There will be further presentations of report findings to different audiences, including to Indigenous audiences, please reach out via [email protected] for information on sessions, and if you would like access to the video recording of the briefing. 

Vast early dry season (EDS) burns showcase ICIN members' mammoth efforts 

Thanks to NAFI who provided us with this image detailing the extent of 2024's early dry season fires in the tropical savannas. In this image you can see fine-scale burning has occurred over 8% of the mapped area of northern Australia. This is a mammoth effort in often very remote areas. Well done all!

EDS fires (conducted during the months of April to July) contribute less carbon to the atmosphere than more destructive late dry season fires (during the months of July to December). This is because EDS fires are usually smaller, can be easily managed, leave pockets of unburnt vegetation including intact canopy and foster biodiversity.

NAFI funding update 

The NAFI service, which is used by all savanna fire carbon projects to calculate abatement, has struggled to secure ongoing budgeted federal funding despite the essential role it plays in supporting carbon projects to measure impact.

Recently, federal funding has been secured that covers:

  • The NAFI burnt area fire history across northern Australia that is used by SavBAT to calculate emissions, this has been funded by the federal government Department of Climate Change, Energy, the Environment and Water (DCCEEW) for the next four years.
  • The web service NAFI, that delivers regular updates of this mapping along with the hotspots of active fires, together with tools and a range of fire histories, has received one year of funding from the federal department of National Emergency Management Agency (NEMA), and with additional funds to help NAFI work with beneficiaries to secure longer-term funding.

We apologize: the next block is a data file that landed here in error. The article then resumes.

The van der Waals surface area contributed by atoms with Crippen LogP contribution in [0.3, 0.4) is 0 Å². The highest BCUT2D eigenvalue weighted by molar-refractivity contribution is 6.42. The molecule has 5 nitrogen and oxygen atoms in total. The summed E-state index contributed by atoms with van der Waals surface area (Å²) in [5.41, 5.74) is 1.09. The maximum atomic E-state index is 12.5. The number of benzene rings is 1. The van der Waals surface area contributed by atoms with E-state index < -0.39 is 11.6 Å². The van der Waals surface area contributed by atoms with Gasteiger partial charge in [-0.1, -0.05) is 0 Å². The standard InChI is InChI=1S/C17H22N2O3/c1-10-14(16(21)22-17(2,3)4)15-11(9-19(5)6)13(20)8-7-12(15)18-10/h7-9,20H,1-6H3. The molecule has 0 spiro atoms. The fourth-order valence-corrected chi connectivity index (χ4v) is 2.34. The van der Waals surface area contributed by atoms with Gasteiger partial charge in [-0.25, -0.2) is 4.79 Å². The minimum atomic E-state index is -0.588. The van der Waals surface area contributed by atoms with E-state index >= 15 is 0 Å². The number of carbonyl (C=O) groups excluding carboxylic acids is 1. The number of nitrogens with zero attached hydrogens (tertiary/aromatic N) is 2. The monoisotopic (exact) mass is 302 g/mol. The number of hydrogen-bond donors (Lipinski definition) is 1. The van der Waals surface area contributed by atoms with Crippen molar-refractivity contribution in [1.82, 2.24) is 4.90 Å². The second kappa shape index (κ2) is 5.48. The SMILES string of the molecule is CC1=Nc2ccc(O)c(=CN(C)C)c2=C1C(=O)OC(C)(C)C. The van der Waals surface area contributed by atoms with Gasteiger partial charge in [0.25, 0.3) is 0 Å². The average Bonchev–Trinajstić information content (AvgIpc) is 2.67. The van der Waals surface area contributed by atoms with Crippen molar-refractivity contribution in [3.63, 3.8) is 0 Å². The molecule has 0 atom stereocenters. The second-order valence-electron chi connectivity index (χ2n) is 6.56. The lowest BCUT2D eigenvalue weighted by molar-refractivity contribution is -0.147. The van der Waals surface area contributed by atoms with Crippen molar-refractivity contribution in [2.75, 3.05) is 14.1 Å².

Thanks NAFI for this update, ICIN hopes further long-term funding can be secured for this vital service.

Photo caption: The NAFI team at the 2024 North Australia Savanna Fire Forum. 

Other updates

  • Latest research shows Indigenous management of fire in Australia's tropical savannas began at least 11,000 years ago – and possibly as long as 40,000 years ago. This research took an 18-metre core sample from sediment at Girraween Lagoon on the outskirts of Darwin/Larrakia Country. 
  • ICIN is looking forward to seeing you all at the August Dangkal Gwo’Yal-Wa First Nations Land and Water Management Forum on Larrakia Country, Darwin. We will be presenting our Blue Carbon research and will have a booth in the marketplace. 
  • A draft submission on the Environmental Plantings Carbon Method is currently out for consultation until 15th July, if any members have views or think ICIN should make a submission please reach out to [email protected]
  • Watch ICIN Co-Chair Dr Dean Yibarbuk's keynote speech at the 7th Fire Behaviour and Fuels Conference in Canberra, May 2024. 
  • ICIN member Olkola are involved in establishing Australia’s first Carbon Management Hub (CMH) by Traditional Owners in the Cape York region, please reach out to Olkola CEO Deb Symonds for more information. 
  • ICIN member the Kimberley Land Council recognised for Indigenous fire management programs that preserve vast Kimberley landscape.